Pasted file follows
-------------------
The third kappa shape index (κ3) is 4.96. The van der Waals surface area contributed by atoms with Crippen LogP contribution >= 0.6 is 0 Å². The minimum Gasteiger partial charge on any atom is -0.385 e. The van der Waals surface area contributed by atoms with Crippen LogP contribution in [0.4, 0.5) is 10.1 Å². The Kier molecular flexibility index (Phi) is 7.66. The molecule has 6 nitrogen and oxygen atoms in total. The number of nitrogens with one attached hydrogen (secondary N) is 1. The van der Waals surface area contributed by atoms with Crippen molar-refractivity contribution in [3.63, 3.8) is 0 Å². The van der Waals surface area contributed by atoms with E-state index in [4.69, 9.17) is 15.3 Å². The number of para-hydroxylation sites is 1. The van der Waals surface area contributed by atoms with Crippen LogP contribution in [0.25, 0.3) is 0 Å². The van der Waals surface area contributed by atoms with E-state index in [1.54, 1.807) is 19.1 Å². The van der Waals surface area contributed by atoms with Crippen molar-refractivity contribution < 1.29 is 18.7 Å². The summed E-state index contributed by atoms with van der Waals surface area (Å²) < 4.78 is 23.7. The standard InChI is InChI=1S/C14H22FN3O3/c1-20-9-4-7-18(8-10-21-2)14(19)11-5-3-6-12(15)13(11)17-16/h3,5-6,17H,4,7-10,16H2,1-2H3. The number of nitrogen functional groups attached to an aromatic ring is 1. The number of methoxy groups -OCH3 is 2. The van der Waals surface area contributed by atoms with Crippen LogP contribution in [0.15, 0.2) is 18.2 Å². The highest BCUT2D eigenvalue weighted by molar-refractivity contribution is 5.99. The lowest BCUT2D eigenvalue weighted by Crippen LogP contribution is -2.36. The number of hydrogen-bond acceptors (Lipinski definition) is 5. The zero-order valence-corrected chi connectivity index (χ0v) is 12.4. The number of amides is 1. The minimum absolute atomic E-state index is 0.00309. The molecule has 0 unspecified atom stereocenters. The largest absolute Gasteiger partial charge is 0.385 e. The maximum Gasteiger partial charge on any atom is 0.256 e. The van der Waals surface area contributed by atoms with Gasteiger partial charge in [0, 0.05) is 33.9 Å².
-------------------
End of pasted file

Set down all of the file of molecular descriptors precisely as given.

The third kappa shape index (κ3) is 4.96. The van der Waals surface area contributed by atoms with Crippen LogP contribution >= 0.6 is 0 Å². The minimum Gasteiger partial charge on any atom is -0.385 e. The van der Waals surface area contributed by atoms with Crippen LogP contribution in [0.4, 0.5) is 10.1 Å². The Kier molecular flexibility index (Phi) is 7.66. The molecule has 6 nitrogen and oxygen atoms in total. The number of nitrogens with one attached hydrogen (secondary N) is 1. The van der Waals surface area contributed by atoms with Crippen molar-refractivity contribution in [3.63, 3.8) is 0 Å². The van der Waals surface area contributed by atoms with E-state index in [4.69, 9.17) is 15.3 Å². The number of para-hydroxylation sites is 1. The van der Waals surface area contributed by atoms with Crippen LogP contribution in [0.25, 0.3) is 0 Å². The van der Waals surface area contributed by atoms with E-state index in [1.54, 1.807) is 19.1 Å². The van der Waals surface area contributed by atoms with Crippen molar-refractivity contribution < 1.29 is 18.7 Å². The summed E-state index contributed by atoms with van der Waals surface area (Å²) < 4.78 is 23.7. The standard InChI is InChI=1S/C14H22FN3O3/c1-20-9-4-7-18(8-10-21-2)14(19)11-5-3-6-12(15)13(11)17-16/h3,5-6,17H,4,7-10,16H2,1-2H3. The number of nitrogen functional groups attached to an aromatic ring is 1. The number of methoxy groups -OCH3 is 2. The van der Waals surface area contributed by atoms with Crippen LogP contribution in [0.15, 0.2) is 18.2 Å². The highest BCUT2D eigenvalue weighted by molar-refractivity contribution is 5.99. The lowest BCUT2D eigenvalue weighted by Crippen LogP contribution is -2.36. The number of hydrogen-bond acceptors (Lipinski definition) is 5. The zero-order valence-corrected chi connectivity index (χ0v) is 12.4. The number of amides is 1. The minimum absolute atomic E-state index is 0.00309. The molecule has 0 unspecified atom stereocenters. The largest absolute Gasteiger partial charge is 0.385 e. The maximum Gasteiger partial charge on any atom is 0.256 e. The van der Waals surface area contributed by atoms with Gasteiger partial charge in [0, 0.05) is 33.9 Å².